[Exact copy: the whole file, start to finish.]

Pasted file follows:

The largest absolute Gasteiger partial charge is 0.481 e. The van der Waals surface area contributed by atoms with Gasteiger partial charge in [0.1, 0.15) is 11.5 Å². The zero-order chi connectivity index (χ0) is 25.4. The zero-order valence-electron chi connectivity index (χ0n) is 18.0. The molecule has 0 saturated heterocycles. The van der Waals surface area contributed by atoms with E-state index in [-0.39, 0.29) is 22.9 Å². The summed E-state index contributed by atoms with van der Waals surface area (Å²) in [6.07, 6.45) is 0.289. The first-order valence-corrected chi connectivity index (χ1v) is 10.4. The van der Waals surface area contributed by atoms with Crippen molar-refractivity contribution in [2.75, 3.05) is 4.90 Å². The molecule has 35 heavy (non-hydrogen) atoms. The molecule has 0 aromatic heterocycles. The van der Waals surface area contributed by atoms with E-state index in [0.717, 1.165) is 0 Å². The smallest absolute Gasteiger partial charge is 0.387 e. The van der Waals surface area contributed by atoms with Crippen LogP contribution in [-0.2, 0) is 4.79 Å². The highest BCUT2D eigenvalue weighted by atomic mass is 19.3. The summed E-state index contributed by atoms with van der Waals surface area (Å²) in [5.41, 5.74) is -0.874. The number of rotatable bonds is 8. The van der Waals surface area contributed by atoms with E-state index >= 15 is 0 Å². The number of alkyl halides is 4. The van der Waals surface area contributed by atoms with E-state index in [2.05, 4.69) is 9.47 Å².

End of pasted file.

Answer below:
The largest absolute Gasteiger partial charge is 0.481 e. The van der Waals surface area contributed by atoms with Gasteiger partial charge in [0.1, 0.15) is 11.5 Å². The zero-order chi connectivity index (χ0) is 25.4. The zero-order valence-electron chi connectivity index (χ0n) is 18.0. The molecule has 0 saturated heterocycles. The van der Waals surface area contributed by atoms with E-state index in [-0.39, 0.29) is 22.9 Å². The summed E-state index contributed by atoms with van der Waals surface area (Å²) in [6.07, 6.45) is 0.289. The first-order valence-corrected chi connectivity index (χ1v) is 10.4. The van der Waals surface area contributed by atoms with Crippen molar-refractivity contribution in [2.75, 3.05) is 4.90 Å². The molecule has 35 heavy (non-hydrogen) atoms. The molecule has 0 aromatic heterocycles. The van der Waals surface area contributed by atoms with E-state index in [0.717, 1.165) is 0 Å². The smallest absolute Gasteiger partial charge is 0.387 e. The van der Waals surface area contributed by atoms with Crippen LogP contribution in [-0.2, 0) is 4.79 Å². The highest BCUT2D eigenvalue weighted by atomic mass is 19.3. The summed E-state index contributed by atoms with van der Waals surface area (Å²) in [5.41, 5.74) is -0.874. The number of rotatable bonds is 8. The van der Waals surface area contributed by atoms with E-state index >= 15 is 0 Å². The number of alkyl halides is 4. The van der Waals surface area contributed by atoms with E-state index in [2.05, 4.69) is 9.47 Å².